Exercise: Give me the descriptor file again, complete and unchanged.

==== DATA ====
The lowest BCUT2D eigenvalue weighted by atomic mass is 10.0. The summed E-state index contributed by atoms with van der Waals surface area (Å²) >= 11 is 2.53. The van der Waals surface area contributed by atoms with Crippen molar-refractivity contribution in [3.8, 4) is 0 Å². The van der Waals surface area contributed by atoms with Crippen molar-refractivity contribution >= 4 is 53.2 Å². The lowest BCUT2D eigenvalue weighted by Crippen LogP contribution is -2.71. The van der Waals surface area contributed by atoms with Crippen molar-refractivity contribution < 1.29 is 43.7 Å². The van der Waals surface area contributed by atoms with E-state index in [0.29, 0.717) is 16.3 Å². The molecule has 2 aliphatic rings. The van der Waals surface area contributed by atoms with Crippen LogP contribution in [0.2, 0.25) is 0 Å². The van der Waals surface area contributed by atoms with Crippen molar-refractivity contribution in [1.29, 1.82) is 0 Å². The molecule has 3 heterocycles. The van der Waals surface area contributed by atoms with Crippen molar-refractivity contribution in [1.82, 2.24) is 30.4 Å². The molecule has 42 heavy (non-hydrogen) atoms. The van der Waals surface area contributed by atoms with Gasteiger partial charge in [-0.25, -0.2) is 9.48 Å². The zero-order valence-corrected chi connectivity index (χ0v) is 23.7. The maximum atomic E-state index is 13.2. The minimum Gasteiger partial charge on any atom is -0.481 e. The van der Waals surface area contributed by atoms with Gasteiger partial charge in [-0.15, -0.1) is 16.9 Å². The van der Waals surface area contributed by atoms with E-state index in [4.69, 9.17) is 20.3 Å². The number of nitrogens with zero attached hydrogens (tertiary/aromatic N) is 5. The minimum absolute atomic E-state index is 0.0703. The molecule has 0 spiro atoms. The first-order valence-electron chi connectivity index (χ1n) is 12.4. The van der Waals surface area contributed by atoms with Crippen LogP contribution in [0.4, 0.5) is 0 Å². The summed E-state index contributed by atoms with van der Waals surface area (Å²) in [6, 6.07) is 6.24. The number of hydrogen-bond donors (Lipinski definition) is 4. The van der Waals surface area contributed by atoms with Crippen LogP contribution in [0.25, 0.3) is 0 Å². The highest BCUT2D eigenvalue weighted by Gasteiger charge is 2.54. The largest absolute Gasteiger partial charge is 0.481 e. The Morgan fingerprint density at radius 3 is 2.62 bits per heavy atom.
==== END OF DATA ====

The lowest BCUT2D eigenvalue weighted by atomic mass is 10.0. The summed E-state index contributed by atoms with van der Waals surface area (Å²) >= 11 is 2.53. The van der Waals surface area contributed by atoms with Crippen molar-refractivity contribution in [3.8, 4) is 0 Å². The van der Waals surface area contributed by atoms with Crippen molar-refractivity contribution >= 4 is 53.2 Å². The lowest BCUT2D eigenvalue weighted by Crippen LogP contribution is -2.71. The van der Waals surface area contributed by atoms with Crippen molar-refractivity contribution < 1.29 is 43.7 Å². The van der Waals surface area contributed by atoms with E-state index in [0.29, 0.717) is 16.3 Å². The molecule has 2 aliphatic rings. The van der Waals surface area contributed by atoms with Crippen LogP contribution in [0.2, 0.25) is 0 Å². The van der Waals surface area contributed by atoms with Crippen molar-refractivity contribution in [1.29, 1.82) is 0 Å². The molecule has 3 heterocycles. The van der Waals surface area contributed by atoms with Crippen molar-refractivity contribution in [1.82, 2.24) is 30.4 Å². The molecule has 42 heavy (non-hydrogen) atoms. The van der Waals surface area contributed by atoms with Gasteiger partial charge in [-0.25, -0.2) is 9.48 Å². The zero-order valence-corrected chi connectivity index (χ0v) is 23.7. The maximum atomic E-state index is 13.2. The minimum Gasteiger partial charge on any atom is -0.481 e. The van der Waals surface area contributed by atoms with Gasteiger partial charge in [-0.15, -0.1) is 16.9 Å². The van der Waals surface area contributed by atoms with E-state index in [4.69, 9.17) is 20.3 Å². The number of nitrogens with zero attached hydrogens (tertiary/aromatic N) is 5. The minimum absolute atomic E-state index is 0.0703. The molecule has 0 spiro atoms. The first-order valence-electron chi connectivity index (χ1n) is 12.4. The van der Waals surface area contributed by atoms with Crippen LogP contribution in [0.4, 0.5) is 0 Å². The summed E-state index contributed by atoms with van der Waals surface area (Å²) in [6, 6.07) is 6.24. The number of hydrogen-bond donors (Lipinski definition) is 4. The van der Waals surface area contributed by atoms with Crippen LogP contribution in [0.25, 0.3) is 0 Å². The highest BCUT2D eigenvalue weighted by Gasteiger charge is 2.54. The largest absolute Gasteiger partial charge is 0.481 e. The Morgan fingerprint density at radius 3 is 2.62 bits per heavy atom.